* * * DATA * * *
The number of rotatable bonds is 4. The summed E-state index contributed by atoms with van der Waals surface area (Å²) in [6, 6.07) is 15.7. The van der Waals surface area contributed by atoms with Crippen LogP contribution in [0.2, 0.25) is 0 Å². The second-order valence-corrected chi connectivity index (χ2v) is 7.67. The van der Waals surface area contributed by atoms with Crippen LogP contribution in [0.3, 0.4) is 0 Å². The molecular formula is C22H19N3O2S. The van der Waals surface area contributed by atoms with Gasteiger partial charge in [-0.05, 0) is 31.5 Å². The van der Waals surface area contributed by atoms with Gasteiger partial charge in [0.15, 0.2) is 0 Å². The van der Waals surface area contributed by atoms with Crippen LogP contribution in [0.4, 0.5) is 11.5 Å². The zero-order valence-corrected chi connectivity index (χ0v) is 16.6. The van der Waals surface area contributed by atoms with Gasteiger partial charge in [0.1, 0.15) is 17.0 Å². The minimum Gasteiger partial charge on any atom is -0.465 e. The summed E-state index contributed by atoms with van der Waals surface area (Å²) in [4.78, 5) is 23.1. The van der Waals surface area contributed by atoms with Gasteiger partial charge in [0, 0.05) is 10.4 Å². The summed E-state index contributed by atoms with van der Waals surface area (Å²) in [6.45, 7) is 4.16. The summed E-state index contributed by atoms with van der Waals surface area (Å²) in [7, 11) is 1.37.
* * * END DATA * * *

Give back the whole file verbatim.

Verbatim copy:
The number of rotatable bonds is 4. The summed E-state index contributed by atoms with van der Waals surface area (Å²) in [6, 6.07) is 15.7. The van der Waals surface area contributed by atoms with Crippen LogP contribution in [0.2, 0.25) is 0 Å². The second-order valence-corrected chi connectivity index (χ2v) is 7.67. The van der Waals surface area contributed by atoms with Crippen LogP contribution in [0.3, 0.4) is 0 Å². The molecular formula is C22H19N3O2S. The van der Waals surface area contributed by atoms with Gasteiger partial charge in [-0.05, 0) is 31.5 Å². The van der Waals surface area contributed by atoms with Gasteiger partial charge in [0.15, 0.2) is 0 Å². The van der Waals surface area contributed by atoms with Crippen LogP contribution in [0.4, 0.5) is 11.5 Å². The zero-order valence-corrected chi connectivity index (χ0v) is 16.6. The van der Waals surface area contributed by atoms with Gasteiger partial charge in [0.1, 0.15) is 17.0 Å². The minimum Gasteiger partial charge on any atom is -0.465 e. The summed E-state index contributed by atoms with van der Waals surface area (Å²) in [4.78, 5) is 23.1. The van der Waals surface area contributed by atoms with Gasteiger partial charge in [0, 0.05) is 10.4 Å². The summed E-state index contributed by atoms with van der Waals surface area (Å²) in [6.45, 7) is 4.16. The summed E-state index contributed by atoms with van der Waals surface area (Å²) in [7, 11) is 1.37.